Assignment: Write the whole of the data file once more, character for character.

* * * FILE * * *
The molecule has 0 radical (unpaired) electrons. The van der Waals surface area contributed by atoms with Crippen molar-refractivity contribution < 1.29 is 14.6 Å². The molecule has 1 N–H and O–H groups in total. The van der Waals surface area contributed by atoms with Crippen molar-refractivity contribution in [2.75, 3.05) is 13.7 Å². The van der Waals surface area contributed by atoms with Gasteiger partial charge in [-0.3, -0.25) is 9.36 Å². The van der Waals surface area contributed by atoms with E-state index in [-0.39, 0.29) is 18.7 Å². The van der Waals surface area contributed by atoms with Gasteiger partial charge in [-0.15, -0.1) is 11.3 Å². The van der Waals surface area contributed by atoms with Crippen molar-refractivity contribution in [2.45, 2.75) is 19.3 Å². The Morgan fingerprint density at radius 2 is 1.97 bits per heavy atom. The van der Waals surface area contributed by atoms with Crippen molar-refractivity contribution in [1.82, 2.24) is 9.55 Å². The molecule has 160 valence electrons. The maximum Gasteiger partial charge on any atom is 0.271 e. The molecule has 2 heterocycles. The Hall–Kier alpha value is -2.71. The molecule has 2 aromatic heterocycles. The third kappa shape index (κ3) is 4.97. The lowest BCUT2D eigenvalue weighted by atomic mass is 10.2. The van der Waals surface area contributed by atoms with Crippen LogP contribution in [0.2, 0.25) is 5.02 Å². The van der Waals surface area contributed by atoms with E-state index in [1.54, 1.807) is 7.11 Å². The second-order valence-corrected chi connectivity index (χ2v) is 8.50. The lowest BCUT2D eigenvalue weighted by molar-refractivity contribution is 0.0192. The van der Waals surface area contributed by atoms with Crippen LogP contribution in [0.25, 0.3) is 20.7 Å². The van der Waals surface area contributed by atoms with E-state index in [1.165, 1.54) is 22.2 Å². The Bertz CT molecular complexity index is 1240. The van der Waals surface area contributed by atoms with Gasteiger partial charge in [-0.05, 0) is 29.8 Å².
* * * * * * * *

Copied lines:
The molecule has 0 radical (unpaired) electrons. The van der Waals surface area contributed by atoms with Crippen molar-refractivity contribution < 1.29 is 14.6 Å². The molecule has 1 N–H and O–H groups in total. The van der Waals surface area contributed by atoms with Crippen molar-refractivity contribution in [2.75, 3.05) is 13.7 Å². The van der Waals surface area contributed by atoms with Gasteiger partial charge in [-0.3, -0.25) is 9.36 Å². The van der Waals surface area contributed by atoms with E-state index in [-0.39, 0.29) is 18.7 Å². The van der Waals surface area contributed by atoms with Gasteiger partial charge in [-0.15, -0.1) is 11.3 Å². The van der Waals surface area contributed by atoms with Crippen molar-refractivity contribution in [2.45, 2.75) is 19.3 Å². The Morgan fingerprint density at radius 2 is 1.97 bits per heavy atom. The van der Waals surface area contributed by atoms with Crippen molar-refractivity contribution in [1.82, 2.24) is 9.55 Å². The molecule has 160 valence electrons. The maximum Gasteiger partial charge on any atom is 0.271 e. The molecule has 2 heterocycles. The Hall–Kier alpha value is -2.71. The molecule has 2 aromatic heterocycles. The third kappa shape index (κ3) is 4.97. The lowest BCUT2D eigenvalue weighted by atomic mass is 10.2. The van der Waals surface area contributed by atoms with Crippen LogP contribution in [0.2, 0.25) is 5.02 Å². The van der Waals surface area contributed by atoms with E-state index in [1.54, 1.807) is 7.11 Å². The second-order valence-corrected chi connectivity index (χ2v) is 8.50. The lowest BCUT2D eigenvalue weighted by molar-refractivity contribution is 0.0192. The van der Waals surface area contributed by atoms with Crippen LogP contribution in [0.25, 0.3) is 20.7 Å². The van der Waals surface area contributed by atoms with E-state index in [1.165, 1.54) is 22.2 Å². The Bertz CT molecular complexity index is 1240. The van der Waals surface area contributed by atoms with Gasteiger partial charge in [-0.05, 0) is 29.8 Å².